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Paperback Mindful Recovery: A Spiritual Path to Healing from Addiction Book

ISBN: 0471442615

ISBN13: 9780471442615

Mindful Recovery: A Spiritual Path to Healing from Addiction

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Format: Paperback

Condition: Very Good

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Book Overview

"This wise book provides practical exercises that will help us to develop conscious awareness and inner understanding, and the ways and means to free us from unsatisfying habits, addictions, and unconscious behavior patterns. I recommend it highly." --Lama Surya Das, author of the bestselling Awakening the Buddha Within "Anyone interested in finding a kind, spiritual guide to recovery that focuses on flexibility rather than the 'one true way' will...

Customer Reviews

5 ratings

Non totalitarian, very wise, aproach to addiction and related issues

This book is the best I have read on dealing with recovery from alcohol and addiction. I have read most of the classic works in this field including AA's "The Big Book," Albert Ellis's book "When AA doesn't Work for you," "Sober For Good....." and work as a volunteer group facilitator for SMART Recovery, a self help group based on Ellis's REBT and Cognitive Psychology that has an astounding success rate in a very short time span. The book is very sensitively written, and contains much wisdom and practices on dealing with this devastating social, psychological epidemic, which is spreading rapidly due to the increasingly stressful aspects of modern life. I particularly liked what the author says about the importance of living in the movement and the 9 doors of recovery. There is a westernized, non-religious, Buddhist ideological foundation based on compassion, mindfulness, and living an authentic life in the "NOW." However, unlike the largely Christian based AA (which is the proverbial 1200 pound gorilla in this field, and has helped millions of people), this isn't "in your face" religious like the majority o 12 step initiatives: you can take or leave the "Buddhist Element" and get a lot out of this book. Also, unlike AA/NA, this doesn't take an "all or nothing approach." and doesn't deem the person experiencing these problems "powerless" or having a lifetime disease. Nevertheless, AA is very effective in dealing with people at all stages of the addiction recovery cycle, while this work is really more appropriate for people in a post abstinence phase and in preventing relapse- although it does give "some" credence to the highly controversial moderation maintenance approach for people with less severe cases of this affliction. Bien, also, gives an excellent portrayal of Diclemete's Stages of Change model for addiction and recovery, and, as I stated originally, is perhaps the most insightful contemporary book (AA started in the 1930's)for a mass audience in this domain. Also, Ellis, before his passing last year, was rumored to be working on a book linking cognitive (in his case rebt) thought and mindfulness, a noble and, perhaps, necessary global synthesis. Finally, I know my statements could draw some ire from AA diehards, where I think that their general inability to tolerate criticism, like some world religions, is one of their greatest weaknesses.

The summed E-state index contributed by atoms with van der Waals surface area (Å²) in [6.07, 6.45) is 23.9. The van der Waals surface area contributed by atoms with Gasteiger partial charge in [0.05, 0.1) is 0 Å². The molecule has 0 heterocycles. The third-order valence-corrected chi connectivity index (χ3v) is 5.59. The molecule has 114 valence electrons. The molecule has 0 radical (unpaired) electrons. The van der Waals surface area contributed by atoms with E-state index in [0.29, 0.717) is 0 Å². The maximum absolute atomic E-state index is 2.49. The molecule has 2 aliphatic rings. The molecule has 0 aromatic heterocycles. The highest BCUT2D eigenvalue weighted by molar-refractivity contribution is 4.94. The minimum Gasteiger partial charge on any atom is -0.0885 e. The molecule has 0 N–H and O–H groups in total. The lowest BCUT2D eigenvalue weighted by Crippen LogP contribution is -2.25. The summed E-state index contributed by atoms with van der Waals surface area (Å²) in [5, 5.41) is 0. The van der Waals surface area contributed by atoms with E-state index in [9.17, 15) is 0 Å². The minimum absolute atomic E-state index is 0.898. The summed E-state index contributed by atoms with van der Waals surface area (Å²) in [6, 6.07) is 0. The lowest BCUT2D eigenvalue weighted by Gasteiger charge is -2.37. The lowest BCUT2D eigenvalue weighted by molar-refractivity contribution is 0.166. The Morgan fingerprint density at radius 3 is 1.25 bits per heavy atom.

Worth Your Time

This is definitely a book worth reading, whether you are dealing with your own addiction (of any kind) or if someone you know is. It is written from a "spiritual" perspective, though not spiritual in the sense of any one particular religious or philosophical tradition. For example, the author looks for inspiration from Christianity, Judaism, Buddhism, etc. Thomas Bien writes in a gentle, understanding and encouraging tone. This is one of those books that can be picked up and read a few pages at a time, from any point. It is worth your time and money.

Good alternative to AA and to non-chemical addictions

I had been searching unsuccessfully for a book that dealt with computer games addiction. A friend suggested that the 12-Step program could help with all kinds of addictions, but I was just not comfortable with the whole religious aspect of that model. This book offered just what I needed. I could just substitute the words "computer gaming" whenever alcohol or drugs were mentioned, and the information related ever-so-well. The author writes with a warm, non-threatening style which really helped me to be able to confront my demons. I highly recommend it!!!

An absolute must read!

Mindful Recovery makes the breakthrough teachings of mindfulness accessible to those who struggle with addiction. It is an extremely wise and helpful book--clearly the best of its genre and written by authors who obviously know how to reach out to their audience. Mindful Recovery teaches the reader how to use meditation both on and off the cushion as the basis for a more fulfilling life--bringing calm awareness into work, relationships, and emotions. The only problem I have with the book is that its suggestions are equally helpful to those who do not struggle with addictions, yet the title and marketing do not target these broader audiences. This is a must read. As a surprisingly refreshing alternative to other approaches to addiction, I think it could easily become a classic in the field.

Mindful Recovery

Use this book to help you heal from addiction in a natural, mindful way. Getting over an addiction is never an easy road, but the advice in this book makes the process of healing more comfortable. The personal stories of recovery are inspirational and uplifted me emotionally.
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